Learning About Holidays & Fairness


Title of Children’s Book:  The Trees of The Dancing Goats

Author(s) of Children’s Book:  Particia Polacco

Brief Summary of the Book:

“The Trees of the Dancing Goats” is a wonderful story about the power and strength of friendship, and how the holidays have the ability to bring people together. This story tells the tale of a young girl named Trisha and her family, who are getting ready to celebrate Hanukkah while their neighbours are getting ready to celebrate Christmas. The story goes on to explain how the neighbours all enjoy watching each other celebrate their own special family holidays and eventually tells of how Trisha’s family is able to help out their neighbours when they need it most. When Trisha’s neighbours get sick during the holiday season, Trisha’s family finds it hard to celebrate and enjoy their own festivities knowing that their good friends next door are unable to celebrate as well. Trisha’s family decides to adopt the Christmas tradition of decorating a tree and plans to deliver it to their friends to help cheer them up. Trisha’s family does not normally celebrate Christmas, but when they knew that decorating Christmas trees would cheer their friends up, they adopted the tradition to support them. In the end, all the neighbors ended up having an enjoyable holiday season together while celebrating aspects of both holidays.

Title of Children’s Book:  New year at the Pier

Author(s) of Children’s Book:  April Halprin Wayland and Illustrated by Stephane Jorisch

Brief Summary of the Book:

“New Year at the Pier” Is a story of a young Jewish boy named Izzy who is beginning to celebrate Rosh Hashanah (Jewish New Year). In preparation Izzy and his family begin to write a “I’m sorry” list before Tashlich. Tashlich is a ritual performed at a large, natural body of flowing water (e.g., river, lake, sea or ocean) on the afternoon of Rosh Hashanah, the Jewish New Year. Counting aloud on Izzy’s fingers he remembers the times he let someone down or acted in a crude way. Sharing his I’m sorry list with his sister and mom they all head down to the pier where Rabbi Neil begins to play the shofars (a large horn). After the Rabbi Neil is done, Izzy’s mom yells out it’s time! She begins to hand out slices of bread for the adults and children to throw into the air as they apologize for the things they have done. Tashlich means to throw. Tashlich is like cleaning your heart’s closet. A new year, a clean heart. Will Izzy keep true to his I’m sorry list and be able to clean his heart entering a new year? Read “New Year at the Pier” and find out.

Title of Children’s Book: Shante Keys and the New Year’s Peas

Author(s) of Children’s Book:  Gail Piernas-Davenpor

Brief Summary of the Book:

“Shante Keys and the New Year’s Peas” is a story about a young girl who is determined not to break tradition of eating black-eyed peas on New Year’s.  When she arrives at her grandma’s and her grandma tells her that she’s forgotten her peas, Shante runs around her neighbourhood asking if anyone has black-eyed peas.  In the process of asking all of her neighbours, she learns about other foods people eat on New Year’s and other holidays (such as Scottish eating haggis and cheese, and people eating grapes in Mexico). She learns about all sorts of traditions in the process of looking for peas.  She finally finds peas at her Auntie’s house and then they head back to her grandma’s together.  At the end, the people who Shante had asked that day had shown up at her grandmas to celebrate and try the peas.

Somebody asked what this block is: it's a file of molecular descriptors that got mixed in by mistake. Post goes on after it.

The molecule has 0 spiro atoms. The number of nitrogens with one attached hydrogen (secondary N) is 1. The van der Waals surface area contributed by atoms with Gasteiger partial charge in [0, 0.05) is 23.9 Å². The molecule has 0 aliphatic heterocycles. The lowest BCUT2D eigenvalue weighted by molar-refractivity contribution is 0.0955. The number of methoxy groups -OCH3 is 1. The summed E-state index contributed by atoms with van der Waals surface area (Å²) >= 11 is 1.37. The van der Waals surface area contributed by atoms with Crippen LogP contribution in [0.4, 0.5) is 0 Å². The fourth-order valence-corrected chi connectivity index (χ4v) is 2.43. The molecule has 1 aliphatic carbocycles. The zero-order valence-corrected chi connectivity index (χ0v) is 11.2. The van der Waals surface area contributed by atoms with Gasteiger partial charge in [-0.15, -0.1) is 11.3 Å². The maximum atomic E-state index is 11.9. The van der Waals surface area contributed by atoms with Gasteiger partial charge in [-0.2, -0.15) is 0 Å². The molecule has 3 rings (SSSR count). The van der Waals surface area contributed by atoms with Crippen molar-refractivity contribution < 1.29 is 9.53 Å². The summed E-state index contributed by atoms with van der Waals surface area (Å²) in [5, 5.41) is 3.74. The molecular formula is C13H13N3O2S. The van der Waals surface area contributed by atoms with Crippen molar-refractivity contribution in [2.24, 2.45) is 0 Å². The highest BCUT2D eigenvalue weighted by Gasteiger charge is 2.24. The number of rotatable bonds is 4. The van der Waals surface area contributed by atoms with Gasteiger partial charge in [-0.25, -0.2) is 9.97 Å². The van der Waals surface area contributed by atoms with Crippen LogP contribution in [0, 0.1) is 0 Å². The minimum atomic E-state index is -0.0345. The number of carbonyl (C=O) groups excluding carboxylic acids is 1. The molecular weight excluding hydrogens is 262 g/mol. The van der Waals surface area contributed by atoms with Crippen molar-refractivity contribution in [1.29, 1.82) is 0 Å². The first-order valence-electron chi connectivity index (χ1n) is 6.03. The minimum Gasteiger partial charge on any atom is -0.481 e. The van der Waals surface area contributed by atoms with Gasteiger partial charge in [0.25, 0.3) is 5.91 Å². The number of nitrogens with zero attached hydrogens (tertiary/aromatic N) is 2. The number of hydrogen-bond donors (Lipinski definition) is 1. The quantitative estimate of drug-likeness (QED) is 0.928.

Title of Children’s Book: Ramadan Moon

Author: Na’ima Robert & Shirin Adl

Brief Summary of the Book:

Ramadan is a Muslim celebration where a month of strict fasting from sunrise to sunset occurs. Na’ima Robert and Shirin Adl create a wonderful introduction as what it means to celebrate Ramadan, for any child. This book takes us on an adventure starting from the first crescent moon and ending with a crescent moon. Throughout the book we travel to mosque, take part in early morning prayers, and eat only at night. During Ramadan, the characters do all sorts of good deeds like looking to give away things, collecting money for charity, being kind and caring, as well as trying not to be angry. When the crescent moon appears for the second time Eid day is announced and the Muslim world rejoices and a festival begins. On Eid there is haircuts, henna patterns, new clothes, family and friends, parties, and treats. All in all, “Ramadan Moon” is a great holiday resource to read with your students. Who knows, maybe your future students could teach you and their peers more about Ramadan!

*Book selection & summary made in conjunction with students from Winter 2017 ECE 325 class.